When the trade data for manic Monday (May 17, 2004) is analysed, the focus will naturally be on the firms that sold heavily in the first two minutes, triggering an incredible collapse that lead to a five per cent fall and a circuit break in just over five minutes of trading. Data available with us shows that 20-odd firms traded heavily during those two minutes and half of them were Foreign Institutional Investors (FIIs) or brokers. Yet, the overall FII trades were relatively low that day. Instead of investigating these sales, the government continues to harp about a vague political conspiracy.
A high networth investor pressed big sales through his own brokerage outfit; he later made several TV appearances expressing surprise at the mayhem that day. All four firms that were caught by shorting the market in the run up to big public sector issues in March were again huge sellers. Finally, a low-profile firm that sounds global but is rumoured to be linked to a pan masala manufacturer also sold heavily. Will SEBI go behind these initial names to solve the mystery of the panic that day?
Even after legalising margin trading, it has acquired some dangerous new dimensions that the regulator must halt immediately. A few well-funded brokerage houses are indulging in dangerous pyramid financing by not only funding the purchase of shares (for delivery) but then using those very shares as ‘margin’ for fresh derivatives positions. In other words, an investor is first funded to buy shares in the cash market and those shares (which he has yet to pay for) in turn become the margin for a much larger derivatives exposure. This funding would work without mishap when the market is moving steadily in one direction, but when there is a big price swing, the pyramid is bound to crash.
Since the SEBI permitted margin trading from April 2004, the extent of illegal ‘margin trading’ that went on in the past is slowly becoming public. What used to happen was simple. The broker would fund the margin trades and collect the interest as a ‘late payment charge’. No money moved out of the books; instead when the clients’ shares were sold, it was shown as a revenue receipt and the debit balance would be nullified.
Two brokerage firms whose IPOs have recently been cleared by SEBI have reported hefty income from margin trades. One claims in its prospectus that its income from margin trading in 2003-04 is almost equal to its brokerage income. Doesn’t this mean that margin funding was rampant even when it was officially disallowed? Now that it is legal, SEBI apparently doesn’t want to rake up the past. That’s how securities now regulation works in the US.
While on scams, students and parent seeking visas to go abroad must watch out for tricksters. The student daughter of an IT company head who applied for a British visa received a telegram (from Malad, Mumbai) with a phone, fax and mobile number of one Minish, asking her to contact him for British Immigration Verification. The man answering the number wanted credit card details, sources of funds and fees (he offered to collect a demand draft). The landline on the telegram was merely a call-forwarding service. When asked probing questions, ‘Minish’ turned tough. The potential victim’s father then called a contact at the British High Commission and was astonished to find that this scam wasn’t really unknown.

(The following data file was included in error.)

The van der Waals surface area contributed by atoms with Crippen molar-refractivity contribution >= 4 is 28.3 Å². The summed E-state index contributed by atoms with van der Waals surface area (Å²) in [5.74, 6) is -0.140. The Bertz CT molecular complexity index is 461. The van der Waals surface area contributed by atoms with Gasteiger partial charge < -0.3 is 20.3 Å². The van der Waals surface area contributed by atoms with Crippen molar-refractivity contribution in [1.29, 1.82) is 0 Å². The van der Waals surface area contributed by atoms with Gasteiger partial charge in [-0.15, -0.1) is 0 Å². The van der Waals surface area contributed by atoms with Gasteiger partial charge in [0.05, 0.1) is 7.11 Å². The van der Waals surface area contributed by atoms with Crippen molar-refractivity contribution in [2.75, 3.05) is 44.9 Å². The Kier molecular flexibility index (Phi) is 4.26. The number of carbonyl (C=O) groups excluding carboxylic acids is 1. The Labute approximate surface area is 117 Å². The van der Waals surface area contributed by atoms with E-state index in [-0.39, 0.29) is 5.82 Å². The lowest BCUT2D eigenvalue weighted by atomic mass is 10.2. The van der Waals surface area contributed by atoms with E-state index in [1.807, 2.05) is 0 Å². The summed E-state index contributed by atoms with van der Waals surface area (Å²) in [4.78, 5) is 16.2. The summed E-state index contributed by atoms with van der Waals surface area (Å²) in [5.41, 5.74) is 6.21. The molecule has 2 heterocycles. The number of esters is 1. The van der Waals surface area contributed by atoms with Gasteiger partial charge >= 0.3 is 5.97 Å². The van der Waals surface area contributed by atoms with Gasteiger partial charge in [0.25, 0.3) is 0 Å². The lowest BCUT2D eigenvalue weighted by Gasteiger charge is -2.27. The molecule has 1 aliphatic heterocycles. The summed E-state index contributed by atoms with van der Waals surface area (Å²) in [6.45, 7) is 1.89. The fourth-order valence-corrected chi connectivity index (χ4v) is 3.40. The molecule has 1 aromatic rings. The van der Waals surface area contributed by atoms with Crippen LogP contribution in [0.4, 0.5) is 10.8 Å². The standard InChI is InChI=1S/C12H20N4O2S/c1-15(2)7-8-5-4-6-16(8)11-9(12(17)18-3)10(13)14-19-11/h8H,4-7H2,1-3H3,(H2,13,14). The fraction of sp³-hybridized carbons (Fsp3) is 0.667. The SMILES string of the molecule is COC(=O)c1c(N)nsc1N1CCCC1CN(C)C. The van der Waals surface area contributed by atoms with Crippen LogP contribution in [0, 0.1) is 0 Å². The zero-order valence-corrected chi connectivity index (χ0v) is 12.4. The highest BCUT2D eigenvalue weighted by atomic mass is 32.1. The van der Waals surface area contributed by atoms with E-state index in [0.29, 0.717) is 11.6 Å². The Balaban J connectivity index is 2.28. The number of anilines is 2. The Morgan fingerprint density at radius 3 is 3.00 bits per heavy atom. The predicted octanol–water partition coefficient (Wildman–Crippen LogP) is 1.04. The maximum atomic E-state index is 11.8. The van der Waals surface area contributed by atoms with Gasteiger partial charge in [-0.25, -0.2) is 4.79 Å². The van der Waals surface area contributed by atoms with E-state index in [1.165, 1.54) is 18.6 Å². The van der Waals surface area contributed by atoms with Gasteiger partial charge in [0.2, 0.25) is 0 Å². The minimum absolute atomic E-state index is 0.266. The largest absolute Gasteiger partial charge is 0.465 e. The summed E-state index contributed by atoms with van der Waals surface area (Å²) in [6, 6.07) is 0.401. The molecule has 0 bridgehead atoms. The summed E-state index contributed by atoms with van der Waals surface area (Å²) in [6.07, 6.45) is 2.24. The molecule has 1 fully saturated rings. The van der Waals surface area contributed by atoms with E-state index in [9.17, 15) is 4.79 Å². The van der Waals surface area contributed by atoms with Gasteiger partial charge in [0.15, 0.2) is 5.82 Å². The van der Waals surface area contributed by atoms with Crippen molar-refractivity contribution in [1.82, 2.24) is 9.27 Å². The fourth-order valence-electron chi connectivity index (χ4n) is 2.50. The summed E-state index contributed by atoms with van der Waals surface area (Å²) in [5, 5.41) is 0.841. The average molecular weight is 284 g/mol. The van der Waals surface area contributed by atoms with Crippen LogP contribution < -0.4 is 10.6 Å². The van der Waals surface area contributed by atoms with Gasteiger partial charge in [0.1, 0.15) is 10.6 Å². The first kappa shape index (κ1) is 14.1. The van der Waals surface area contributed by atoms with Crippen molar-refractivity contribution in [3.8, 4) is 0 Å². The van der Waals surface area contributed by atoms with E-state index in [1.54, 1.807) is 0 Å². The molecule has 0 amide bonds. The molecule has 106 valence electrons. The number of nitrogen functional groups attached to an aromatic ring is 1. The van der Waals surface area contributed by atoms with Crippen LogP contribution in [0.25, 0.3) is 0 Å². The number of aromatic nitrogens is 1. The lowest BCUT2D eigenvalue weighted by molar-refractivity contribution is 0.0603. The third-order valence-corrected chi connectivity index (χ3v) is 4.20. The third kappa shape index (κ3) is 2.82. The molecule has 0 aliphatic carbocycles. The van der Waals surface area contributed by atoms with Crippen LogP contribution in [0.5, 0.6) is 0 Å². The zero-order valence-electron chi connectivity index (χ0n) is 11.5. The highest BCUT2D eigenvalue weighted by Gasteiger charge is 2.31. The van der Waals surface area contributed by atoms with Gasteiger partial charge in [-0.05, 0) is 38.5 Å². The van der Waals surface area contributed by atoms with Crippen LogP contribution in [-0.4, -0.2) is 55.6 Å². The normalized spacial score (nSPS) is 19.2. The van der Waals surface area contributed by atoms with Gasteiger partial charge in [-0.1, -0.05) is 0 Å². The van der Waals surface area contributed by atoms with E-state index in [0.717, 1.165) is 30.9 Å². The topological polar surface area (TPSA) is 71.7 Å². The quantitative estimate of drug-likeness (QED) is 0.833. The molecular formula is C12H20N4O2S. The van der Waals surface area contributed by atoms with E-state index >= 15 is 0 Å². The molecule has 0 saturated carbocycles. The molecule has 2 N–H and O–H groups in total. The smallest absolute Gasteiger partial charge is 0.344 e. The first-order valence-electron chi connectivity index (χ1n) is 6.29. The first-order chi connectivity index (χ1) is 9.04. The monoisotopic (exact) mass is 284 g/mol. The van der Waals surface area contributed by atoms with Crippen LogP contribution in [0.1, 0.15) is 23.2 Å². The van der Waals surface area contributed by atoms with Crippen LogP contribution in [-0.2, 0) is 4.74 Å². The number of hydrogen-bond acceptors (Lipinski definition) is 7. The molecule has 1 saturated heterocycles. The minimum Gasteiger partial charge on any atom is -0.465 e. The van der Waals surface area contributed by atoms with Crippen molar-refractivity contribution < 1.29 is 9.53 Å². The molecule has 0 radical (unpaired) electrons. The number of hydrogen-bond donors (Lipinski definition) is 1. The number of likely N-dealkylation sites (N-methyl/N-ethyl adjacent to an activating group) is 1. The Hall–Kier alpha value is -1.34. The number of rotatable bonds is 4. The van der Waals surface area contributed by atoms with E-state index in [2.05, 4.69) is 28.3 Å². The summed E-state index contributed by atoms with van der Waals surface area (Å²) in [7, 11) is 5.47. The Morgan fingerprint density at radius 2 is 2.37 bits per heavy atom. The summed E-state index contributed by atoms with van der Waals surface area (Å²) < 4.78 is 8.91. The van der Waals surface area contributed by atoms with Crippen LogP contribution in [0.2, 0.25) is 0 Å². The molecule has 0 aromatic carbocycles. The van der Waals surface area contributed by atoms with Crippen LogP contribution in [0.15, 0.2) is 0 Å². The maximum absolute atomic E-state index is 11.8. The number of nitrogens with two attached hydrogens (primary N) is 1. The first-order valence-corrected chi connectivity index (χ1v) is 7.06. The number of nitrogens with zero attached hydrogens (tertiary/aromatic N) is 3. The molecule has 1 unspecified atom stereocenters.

The tricksters target gullible people doing the rounds of various embassies for visas and it is suspected that some travel agency staff provides them with the basic data about visa applicants. This is then used to demand more information through the ‘verification’ process. Obviously some people are conned but some are not.
Several weeks ago, this column said that PricewaterhouseCoopers (PWC) had resigned the Ashok Leyland audit. We learn that PWC has also give up the IndusInd Bank audit—that is two Hinduja company audits gone in just over a month. The IndusInd Bank audit has gone to Ernst & Young (E&Y) which, however, didn’t want to handle Ashok Leyland. We learn that E&Y will also be looking at the feasibility of merging Ashok Leyland Finance with IndusInd Bank and will scout around for a foreign strategic investor. After a spate of controversial exits of partners, the new account has been a sort of morale booster for E&Y. Meanwhile, the feud sparked by the late Priyamvada Birla’s will continues to cause audit changes. The grapevine has it that the exit of Lodha & Company from the S.S.Kanoria Group’s Rs 200-crore company, Kanoria Petroproducts International Limited, is linked to the ‘will’ and seen as a show of solidarity with the Birla clan. That account is understood to have gone to M/s Singhi & Co. of Kolkata.